EPA Approves Denver’s $700 Million Plan to Remove Lead Pipes

Colorado’s capital city will also get federal funding for the replacement project

Denver skyline
Denver banned the use of lead pipes in 1971, but tens of thousands of homes built before then contain them. Pixabay

Based on the results of a successful pilot program, the Environmental Protection Agency has approved Denver's $700 million plan to remove lead water pipes. The region’s water utility, Denver Water, will also receive $76 million in federal funds to help with the project from the infrastructure bill President Joe Biden signed into law in August, reports Denverite’s Rebecca Tauber.

In 2012, testing showed that Denver-area water had high levels of lead, a heavy metal that accumulates in the body over time and causes an array of human health issues. Children are particularly susceptible to the effects of lead, which can lead to slowed growth, anemia, hearing problems, hyperactivity, lower IQ and behavior and learning problems. The EPA has determined that no amount of lead is safe for kids.

Water lines made of lead are a major cause of lead poisoning in cities around the country. But replacing tens of thousands of lead pipes with those made from safer materials, such as copper, is expensive and labor-intensive. Some communities, such as Flint, Michigan, and Newark, New Jersey, have garnered international headlines for their lead pipe crises.

Denver banned lead pipes in 1971 and the federal government followed suit in 1986. Still, homes and businesses built before those dates contain lead service lines.

Person washing hands in sink under running faucet
Lead poisoning can cause a variety of health and learning problems in children. Pexels

In 2020, Denver Water launched an ambitious project to replace lead water lines at 64,000 to 84,000 properties over the next 15 years. In the meantime, the utility also gave customers free water filters and pitchers and changed the chemistry of its water treatment method to help keep lead levels in check.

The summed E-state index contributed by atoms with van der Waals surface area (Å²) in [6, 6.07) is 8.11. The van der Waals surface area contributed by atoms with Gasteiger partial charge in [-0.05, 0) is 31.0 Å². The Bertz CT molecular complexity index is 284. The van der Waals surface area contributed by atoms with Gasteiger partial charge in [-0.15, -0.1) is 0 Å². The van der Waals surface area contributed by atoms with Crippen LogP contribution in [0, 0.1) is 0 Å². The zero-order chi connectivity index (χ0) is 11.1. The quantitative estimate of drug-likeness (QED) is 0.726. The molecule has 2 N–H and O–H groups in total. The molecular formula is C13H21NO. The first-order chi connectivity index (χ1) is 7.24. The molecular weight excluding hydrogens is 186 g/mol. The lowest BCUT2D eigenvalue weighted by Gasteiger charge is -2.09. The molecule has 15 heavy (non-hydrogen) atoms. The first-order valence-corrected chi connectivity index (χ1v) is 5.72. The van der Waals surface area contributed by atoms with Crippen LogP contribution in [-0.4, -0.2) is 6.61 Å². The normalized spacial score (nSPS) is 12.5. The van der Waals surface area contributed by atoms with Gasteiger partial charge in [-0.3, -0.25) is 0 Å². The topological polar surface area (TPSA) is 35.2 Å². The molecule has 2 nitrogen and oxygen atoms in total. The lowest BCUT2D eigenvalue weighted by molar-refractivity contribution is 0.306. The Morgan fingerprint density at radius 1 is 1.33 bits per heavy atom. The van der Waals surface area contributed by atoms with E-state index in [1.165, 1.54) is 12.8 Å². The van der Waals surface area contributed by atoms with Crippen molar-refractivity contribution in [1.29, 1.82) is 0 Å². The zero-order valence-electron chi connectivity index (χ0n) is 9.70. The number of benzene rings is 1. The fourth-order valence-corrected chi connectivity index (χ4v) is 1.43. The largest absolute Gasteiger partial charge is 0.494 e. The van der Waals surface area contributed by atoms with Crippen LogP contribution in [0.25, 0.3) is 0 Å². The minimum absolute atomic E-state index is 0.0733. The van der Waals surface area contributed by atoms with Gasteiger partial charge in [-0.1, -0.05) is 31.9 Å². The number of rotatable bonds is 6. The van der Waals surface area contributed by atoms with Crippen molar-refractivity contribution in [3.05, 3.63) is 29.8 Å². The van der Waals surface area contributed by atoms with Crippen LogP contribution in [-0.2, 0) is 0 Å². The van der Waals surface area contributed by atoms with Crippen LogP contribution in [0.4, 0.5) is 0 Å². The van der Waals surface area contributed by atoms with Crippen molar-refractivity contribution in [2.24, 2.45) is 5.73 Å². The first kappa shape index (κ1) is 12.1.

“The water we deliver to our customers is lead-free, but lead from customer-owned service lines can enter the water supply to homes,” says Jim Lochhead, Denver Water’s chief executive officer, in an EPA statement. “Removing these lines is the most effective way to eliminate this source of lead exposure, and we are committed to this program until every lead service line has been removed.”

So far, Denver Water crews have replaced 15,000 lead pipes—and that fast pace has impressed federal officials. The EPA has now decided that Denver Water’s trial program can move forward fully and could serve as a model for other cities with lead water pipes.

“From our perspective, Denver Water has one of the most successful [lead water line] replacement programs in the country,” the environmental group EDF told EPA in official comments, as reported by the Associated Press’ (AP) Michael Phillis.

The federal infrastructure law provides $15 billion overall for lead pipe work across the country. The $76 million awarded to Denver will help offset some of the costs of replacing the region’s lead pipes, but not all of it. The project is expected to cost an estimated $681 million, reports the Denver Post’s Conrad Swanson. Customers will foot some of that bill via water rate hikes, but the infusion of federal funds will save an estimated $235 per person, per Denverite. The cash will also allow Denver Water to finish the project one-and-a-half years ahead of schedule.

The EPA also applauded Denver Water’s approach to health equity and environmental justice in its lead pipe replacement program, citing in a statement the utility’s “priority on underserved communities and homes with larger numbers of infants and children.”

“Water contaminated by lead is a significant health concern, especially for our disproportionately impacted communities that most often are also people of color,” says Sondra Young, president of NAACP Denver, in the EPA statement. “Through our partnership with Denver Water, the Denver NAACP seeks to help provide more inclusive outreach and solutions for the communities most impacted by this significant health issue.”

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